Monday, January 23, 2017

He Who Rules the Oceans is No One





As much I love adventure novels, I truly have no excuse for reading Twenty Thousand Leagues Under the Sea by Jules Verne so late in my life. This classic novel by Jules Verne is a grand mixture of suspense, history and adventure as three men from different backgrounds meet a man who is unlike any man they'd ever met.

After several sightings of a mysterious new fish in the oceans, Professor Aronnax and his servant Conseil, and Ned Land, a fierce and courageous harpooner, take to the warship Abraham Lincoln to solve the mystery. However, after their ship is sunk by the mysterious creature, the three survivors discover that their "foe" is not animal but rather of machine - the infamous submarine the Nautilus - and Captain Nemo at the helm. As Nemo takes them in with distinct instructions that they will never leave the Nautilus, the trio are soon crossing through seas and oceans, making discoveries while visiting the watery graves of many a sunken ship. Aronnax, our narrator, provides us with clear accounts of braving through icebergs and getting trapped in one, seeing the lost continent of Atlantis, fighting off sharks, burying the dead in a coral cemetery, and battling giant squid who have a taste for man flesh (that scene was AMAZING, by the way)

While the adventures and discoveries seem to never end, the trio do remind themselves that they are prisoners in the Nautilus - they can never leave. Nemo, a bitter man against the world, sees fits to never set foot on true land again or interact with other people of the world. He finds freedom in the water and makes it his home - a place with no rules. Yet, and I found myself thinking about this at great length - is Nemo a self imposed prisoner as well? Did he confuse freedom with prison? I've read several books that talk of people who, after getting fed up with the world, decide to strike out on their own and find some secluded spot to create a new life - books such as Into the Wild and Walden come to mind. Yet, as with Nemo, I have to wonder if we are truly capable of cutting ourselves off from other people, to live in seclusion and away from the rules of the world.  Aronnax, on several occasions, thinks his host to be mad in emotion and feeling. Is Nemo mad, or perhaps something else entirely?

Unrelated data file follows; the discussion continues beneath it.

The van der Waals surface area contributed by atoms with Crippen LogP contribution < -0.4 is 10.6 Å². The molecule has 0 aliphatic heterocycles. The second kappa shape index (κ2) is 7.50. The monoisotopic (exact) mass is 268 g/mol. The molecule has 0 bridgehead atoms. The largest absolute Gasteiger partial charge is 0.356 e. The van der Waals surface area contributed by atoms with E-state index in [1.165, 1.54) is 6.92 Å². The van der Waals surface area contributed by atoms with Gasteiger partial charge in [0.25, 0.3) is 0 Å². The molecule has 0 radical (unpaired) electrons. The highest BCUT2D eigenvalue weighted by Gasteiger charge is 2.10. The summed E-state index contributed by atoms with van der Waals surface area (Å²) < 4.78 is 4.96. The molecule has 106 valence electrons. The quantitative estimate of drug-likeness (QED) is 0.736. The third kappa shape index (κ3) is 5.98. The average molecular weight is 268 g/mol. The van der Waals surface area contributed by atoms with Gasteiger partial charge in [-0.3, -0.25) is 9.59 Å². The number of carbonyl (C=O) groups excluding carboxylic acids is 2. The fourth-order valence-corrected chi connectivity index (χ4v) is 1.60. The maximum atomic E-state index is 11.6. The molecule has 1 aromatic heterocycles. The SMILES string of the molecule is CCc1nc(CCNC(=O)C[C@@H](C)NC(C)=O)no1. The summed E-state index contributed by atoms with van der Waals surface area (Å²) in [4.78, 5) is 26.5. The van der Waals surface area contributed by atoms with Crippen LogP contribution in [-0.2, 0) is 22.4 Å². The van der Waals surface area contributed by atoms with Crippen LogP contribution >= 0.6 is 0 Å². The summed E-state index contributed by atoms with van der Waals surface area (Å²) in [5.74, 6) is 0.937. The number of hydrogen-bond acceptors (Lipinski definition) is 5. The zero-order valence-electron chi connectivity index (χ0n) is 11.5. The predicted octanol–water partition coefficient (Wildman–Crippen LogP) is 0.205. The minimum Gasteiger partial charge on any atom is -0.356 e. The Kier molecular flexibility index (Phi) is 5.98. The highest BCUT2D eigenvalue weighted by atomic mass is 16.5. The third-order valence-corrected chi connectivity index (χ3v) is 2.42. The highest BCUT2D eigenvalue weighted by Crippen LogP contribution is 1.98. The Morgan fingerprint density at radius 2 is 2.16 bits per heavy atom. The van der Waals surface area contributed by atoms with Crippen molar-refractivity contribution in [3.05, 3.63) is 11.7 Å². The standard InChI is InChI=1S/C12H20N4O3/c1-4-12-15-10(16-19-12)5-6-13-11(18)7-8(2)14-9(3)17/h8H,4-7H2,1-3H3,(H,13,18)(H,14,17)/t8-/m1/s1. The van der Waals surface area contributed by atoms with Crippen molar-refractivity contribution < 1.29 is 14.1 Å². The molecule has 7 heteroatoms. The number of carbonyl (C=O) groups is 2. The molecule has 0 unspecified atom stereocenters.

I saw the Disney movie several years ago and loved it, yet the book is much darker and more in depth as to Nemo's psyche, two things that I absolutely love. This story will stay with me for quite some time - if not for the darkness within Nemo, then definitely for the detailed descriptions of ocean life as provided by Aronnax. I felt as though I was right there with them, watching the ocean reveal its beauty as far as the eye could see.

EX LIBRIS!

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